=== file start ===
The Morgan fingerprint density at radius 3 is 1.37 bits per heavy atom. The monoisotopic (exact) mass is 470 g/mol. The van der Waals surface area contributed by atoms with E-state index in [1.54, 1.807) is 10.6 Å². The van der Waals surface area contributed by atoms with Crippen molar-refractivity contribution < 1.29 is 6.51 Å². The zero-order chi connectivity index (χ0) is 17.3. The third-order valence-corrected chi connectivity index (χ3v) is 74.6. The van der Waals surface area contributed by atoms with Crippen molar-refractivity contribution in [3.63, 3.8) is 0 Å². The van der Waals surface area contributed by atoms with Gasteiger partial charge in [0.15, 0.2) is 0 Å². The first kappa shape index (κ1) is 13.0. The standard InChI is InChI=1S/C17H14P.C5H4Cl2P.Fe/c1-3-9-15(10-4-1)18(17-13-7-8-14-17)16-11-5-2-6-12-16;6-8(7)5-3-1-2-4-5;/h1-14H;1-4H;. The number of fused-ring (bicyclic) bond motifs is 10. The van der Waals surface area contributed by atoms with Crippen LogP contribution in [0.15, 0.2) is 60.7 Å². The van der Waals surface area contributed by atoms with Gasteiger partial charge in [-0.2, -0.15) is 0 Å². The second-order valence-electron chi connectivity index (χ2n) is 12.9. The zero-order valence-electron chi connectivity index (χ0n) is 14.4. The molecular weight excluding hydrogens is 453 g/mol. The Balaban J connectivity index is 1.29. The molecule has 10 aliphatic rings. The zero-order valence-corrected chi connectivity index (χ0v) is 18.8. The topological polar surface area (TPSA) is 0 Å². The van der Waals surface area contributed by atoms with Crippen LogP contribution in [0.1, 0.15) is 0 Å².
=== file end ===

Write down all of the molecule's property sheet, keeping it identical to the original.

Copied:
The Morgan fingerprint density at radius 3 is 1.37 bits per heavy atom. The monoisotopic (exact) mass is 470 g/mol. The van der Waals surface area contributed by atoms with E-state index in [1.54, 1.807) is 10.6 Å². The van der Waals surface area contributed by atoms with Crippen molar-refractivity contribution < 1.29 is 6.51 Å². The zero-order chi connectivity index (χ0) is 17.3. The third-order valence-corrected chi connectivity index (χ3v) is 74.6. The van der Waals surface area contributed by atoms with Crippen molar-refractivity contribution in [3.63, 3.8) is 0 Å². The van der Waals surface area contributed by atoms with Gasteiger partial charge in [0.15, 0.2) is 0 Å². The first kappa shape index (κ1) is 13.0. The standard InChI is InChI=1S/C17H14P.C5H4Cl2P.Fe/c1-3-9-15(10-4-1)18(17-13-7-8-14-17)16-11-5-2-6-12-16;6-8(7)5-3-1-2-4-5;/h1-14H;1-4H;. The number of fused-ring (bicyclic) bond motifs is 10. The van der Waals surface area contributed by atoms with Crippen LogP contribution in [0.15, 0.2) is 60.7 Å². The van der Waals surface area contributed by atoms with Gasteiger partial charge in [-0.2, -0.15) is 0 Å². The second-order valence-electron chi connectivity index (χ2n) is 12.9. The zero-order valence-electron chi connectivity index (χ0n) is 14.4. The molecular weight excluding hydrogens is 453 g/mol. The Balaban J connectivity index is 1.29. The molecule has 10 aliphatic rings. The zero-order valence-corrected chi connectivity index (χ0v) is 18.8. The topological polar surface area (TPSA) is 0 Å². The van der Waals surface area contributed by atoms with Crippen LogP contribution in [0.1, 0.15) is 0 Å².